Epistle 3.4 – Essay on Man
by ALEXANDER POPE (1688-1744)
Of that which is called the State of Nature. Reason instructed by Instinct in the invention of Arts, and in the Forms of Society.
Nor think, in Nature’s state they blindly trod;
The state of nature was the reign of God:
Self-love and social at her birth began,
Union the bond of all things, and of man.
Pride then was not; nor arts, that pride to aid;
Man walked with beast, joint tenant of the shade;
The same his table, and the same his bed;
No murder clothed him, and no murder fed.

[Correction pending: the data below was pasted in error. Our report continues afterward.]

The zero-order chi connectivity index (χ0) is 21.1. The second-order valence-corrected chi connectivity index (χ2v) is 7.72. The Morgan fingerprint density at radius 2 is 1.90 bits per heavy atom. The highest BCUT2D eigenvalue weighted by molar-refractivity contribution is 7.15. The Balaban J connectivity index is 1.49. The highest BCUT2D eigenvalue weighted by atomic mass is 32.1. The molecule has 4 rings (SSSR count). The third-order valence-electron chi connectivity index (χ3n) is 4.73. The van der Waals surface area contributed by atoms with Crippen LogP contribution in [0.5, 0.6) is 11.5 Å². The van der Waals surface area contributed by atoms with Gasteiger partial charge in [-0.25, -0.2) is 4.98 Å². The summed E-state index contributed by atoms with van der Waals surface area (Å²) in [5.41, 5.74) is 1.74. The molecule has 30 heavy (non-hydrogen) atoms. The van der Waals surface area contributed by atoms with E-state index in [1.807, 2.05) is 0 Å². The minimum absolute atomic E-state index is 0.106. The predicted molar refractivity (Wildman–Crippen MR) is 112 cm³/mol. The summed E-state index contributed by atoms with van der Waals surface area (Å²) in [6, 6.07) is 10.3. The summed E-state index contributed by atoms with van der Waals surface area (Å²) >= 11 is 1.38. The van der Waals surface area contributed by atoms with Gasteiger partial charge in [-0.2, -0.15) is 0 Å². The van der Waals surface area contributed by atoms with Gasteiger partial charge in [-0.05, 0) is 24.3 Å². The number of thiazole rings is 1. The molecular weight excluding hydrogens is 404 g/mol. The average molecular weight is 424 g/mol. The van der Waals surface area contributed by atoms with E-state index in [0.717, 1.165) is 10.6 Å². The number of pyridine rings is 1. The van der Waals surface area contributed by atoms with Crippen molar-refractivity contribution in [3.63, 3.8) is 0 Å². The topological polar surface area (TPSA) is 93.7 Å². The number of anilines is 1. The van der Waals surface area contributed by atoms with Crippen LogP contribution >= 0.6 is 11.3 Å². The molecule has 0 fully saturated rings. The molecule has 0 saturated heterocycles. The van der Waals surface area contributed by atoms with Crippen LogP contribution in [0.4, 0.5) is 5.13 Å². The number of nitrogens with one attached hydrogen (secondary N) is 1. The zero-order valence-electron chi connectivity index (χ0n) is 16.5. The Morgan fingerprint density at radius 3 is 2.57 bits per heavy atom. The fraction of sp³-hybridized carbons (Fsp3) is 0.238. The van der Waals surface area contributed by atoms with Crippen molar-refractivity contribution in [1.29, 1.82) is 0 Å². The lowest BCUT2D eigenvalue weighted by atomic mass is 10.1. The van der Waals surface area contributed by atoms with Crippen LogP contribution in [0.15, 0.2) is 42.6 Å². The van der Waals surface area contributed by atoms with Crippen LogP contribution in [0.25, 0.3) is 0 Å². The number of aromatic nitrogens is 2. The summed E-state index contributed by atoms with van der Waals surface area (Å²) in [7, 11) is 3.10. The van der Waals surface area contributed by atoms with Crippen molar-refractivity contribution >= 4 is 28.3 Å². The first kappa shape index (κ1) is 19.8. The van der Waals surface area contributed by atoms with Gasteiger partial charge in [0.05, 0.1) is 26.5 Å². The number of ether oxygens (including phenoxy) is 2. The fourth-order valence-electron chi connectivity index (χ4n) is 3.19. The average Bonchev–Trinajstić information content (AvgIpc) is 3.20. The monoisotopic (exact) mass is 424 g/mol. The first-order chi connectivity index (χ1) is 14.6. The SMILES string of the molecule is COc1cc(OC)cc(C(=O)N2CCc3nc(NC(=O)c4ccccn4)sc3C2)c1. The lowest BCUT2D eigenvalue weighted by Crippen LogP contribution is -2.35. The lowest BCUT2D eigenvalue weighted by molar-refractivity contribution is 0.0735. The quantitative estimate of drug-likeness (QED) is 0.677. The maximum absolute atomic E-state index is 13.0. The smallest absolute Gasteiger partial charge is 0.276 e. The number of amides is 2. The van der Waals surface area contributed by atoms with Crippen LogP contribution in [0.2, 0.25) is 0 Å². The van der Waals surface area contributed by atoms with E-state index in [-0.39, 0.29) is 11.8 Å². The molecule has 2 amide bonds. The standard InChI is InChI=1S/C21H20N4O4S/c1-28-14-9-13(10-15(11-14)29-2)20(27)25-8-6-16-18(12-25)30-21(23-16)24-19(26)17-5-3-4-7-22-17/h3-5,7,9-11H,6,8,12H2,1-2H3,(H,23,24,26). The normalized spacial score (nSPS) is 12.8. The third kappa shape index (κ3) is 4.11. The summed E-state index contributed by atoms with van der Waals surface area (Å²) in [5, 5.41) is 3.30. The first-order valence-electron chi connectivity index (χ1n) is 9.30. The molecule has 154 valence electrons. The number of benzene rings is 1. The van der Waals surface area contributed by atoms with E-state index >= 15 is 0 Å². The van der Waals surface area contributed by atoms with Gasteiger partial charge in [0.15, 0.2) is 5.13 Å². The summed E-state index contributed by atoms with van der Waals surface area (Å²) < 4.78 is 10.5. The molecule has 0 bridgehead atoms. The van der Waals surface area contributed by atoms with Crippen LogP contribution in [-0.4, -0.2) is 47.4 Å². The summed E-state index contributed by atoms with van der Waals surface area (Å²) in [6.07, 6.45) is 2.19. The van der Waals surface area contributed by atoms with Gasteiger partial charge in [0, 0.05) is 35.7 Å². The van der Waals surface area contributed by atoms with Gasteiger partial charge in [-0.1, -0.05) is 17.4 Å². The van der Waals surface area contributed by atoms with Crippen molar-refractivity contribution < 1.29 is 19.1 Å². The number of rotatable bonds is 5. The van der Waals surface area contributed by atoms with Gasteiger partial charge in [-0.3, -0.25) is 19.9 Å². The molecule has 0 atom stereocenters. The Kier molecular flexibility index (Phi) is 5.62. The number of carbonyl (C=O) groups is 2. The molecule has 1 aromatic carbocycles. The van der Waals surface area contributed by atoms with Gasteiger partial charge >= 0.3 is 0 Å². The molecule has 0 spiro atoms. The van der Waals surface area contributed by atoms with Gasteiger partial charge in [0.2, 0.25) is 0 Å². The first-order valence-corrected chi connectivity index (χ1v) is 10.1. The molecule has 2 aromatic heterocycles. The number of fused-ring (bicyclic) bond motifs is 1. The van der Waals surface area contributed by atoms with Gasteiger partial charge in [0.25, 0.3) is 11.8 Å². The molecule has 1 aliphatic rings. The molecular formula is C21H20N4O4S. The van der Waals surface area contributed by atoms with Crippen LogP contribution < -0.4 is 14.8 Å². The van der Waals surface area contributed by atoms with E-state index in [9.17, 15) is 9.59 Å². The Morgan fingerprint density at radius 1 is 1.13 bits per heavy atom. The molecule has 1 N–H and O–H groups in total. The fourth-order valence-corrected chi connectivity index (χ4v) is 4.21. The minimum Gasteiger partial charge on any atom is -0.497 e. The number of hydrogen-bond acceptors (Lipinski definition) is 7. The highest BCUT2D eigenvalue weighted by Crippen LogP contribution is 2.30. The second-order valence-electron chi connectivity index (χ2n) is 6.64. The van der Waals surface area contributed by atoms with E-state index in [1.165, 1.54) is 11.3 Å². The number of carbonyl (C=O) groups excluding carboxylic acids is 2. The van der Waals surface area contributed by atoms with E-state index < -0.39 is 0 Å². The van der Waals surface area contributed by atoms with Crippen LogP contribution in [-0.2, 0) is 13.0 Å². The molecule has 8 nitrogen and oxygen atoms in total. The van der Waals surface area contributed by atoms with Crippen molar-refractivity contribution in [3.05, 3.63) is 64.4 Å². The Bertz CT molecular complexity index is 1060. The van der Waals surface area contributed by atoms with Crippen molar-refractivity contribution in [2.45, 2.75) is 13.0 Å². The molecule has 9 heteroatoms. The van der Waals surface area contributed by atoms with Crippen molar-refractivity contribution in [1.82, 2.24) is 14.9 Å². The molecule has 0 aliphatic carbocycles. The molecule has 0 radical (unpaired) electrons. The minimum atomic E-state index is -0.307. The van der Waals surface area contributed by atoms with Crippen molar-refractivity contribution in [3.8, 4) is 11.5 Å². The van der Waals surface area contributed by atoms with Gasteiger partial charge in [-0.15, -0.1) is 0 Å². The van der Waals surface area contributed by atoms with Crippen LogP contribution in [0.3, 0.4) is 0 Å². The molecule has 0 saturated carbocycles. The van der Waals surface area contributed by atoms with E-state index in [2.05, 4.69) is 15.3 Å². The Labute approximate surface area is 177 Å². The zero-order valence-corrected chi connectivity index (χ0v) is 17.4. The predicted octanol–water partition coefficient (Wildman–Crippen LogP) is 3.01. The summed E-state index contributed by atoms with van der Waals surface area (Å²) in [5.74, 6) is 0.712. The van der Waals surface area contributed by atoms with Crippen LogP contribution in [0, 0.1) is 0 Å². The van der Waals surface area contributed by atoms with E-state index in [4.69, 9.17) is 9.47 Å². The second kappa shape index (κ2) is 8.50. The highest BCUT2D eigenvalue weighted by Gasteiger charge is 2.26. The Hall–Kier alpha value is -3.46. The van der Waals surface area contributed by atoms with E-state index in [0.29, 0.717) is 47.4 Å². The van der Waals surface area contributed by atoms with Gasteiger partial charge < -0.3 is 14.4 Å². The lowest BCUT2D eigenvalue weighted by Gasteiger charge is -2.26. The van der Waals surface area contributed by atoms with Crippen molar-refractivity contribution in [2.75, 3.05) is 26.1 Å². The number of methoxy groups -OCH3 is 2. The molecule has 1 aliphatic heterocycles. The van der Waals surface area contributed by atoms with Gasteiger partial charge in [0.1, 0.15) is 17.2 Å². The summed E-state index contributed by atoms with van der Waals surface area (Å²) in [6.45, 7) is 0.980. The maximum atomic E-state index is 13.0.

In the same temple, the resounding wood,
All vocal beings hymned their equal God:
The shrine with gore unstained, with gold undressed,
Unbribed, unbloody, stood the blameless priest:
Heaven’s attribute was universal care,
And man’s prerogative to rule, but spare.
Ah! how unlike the man of times to come!
Of half that live the butcher and the tomb;
Who, foe to nature, hears the general groan,
Murders their species, and betrays his own.
But just disease to luxury succeeds,
And every death its own avenger breeds;
The fury-passions from that blood began,
And turned on man a fiercer savage, man.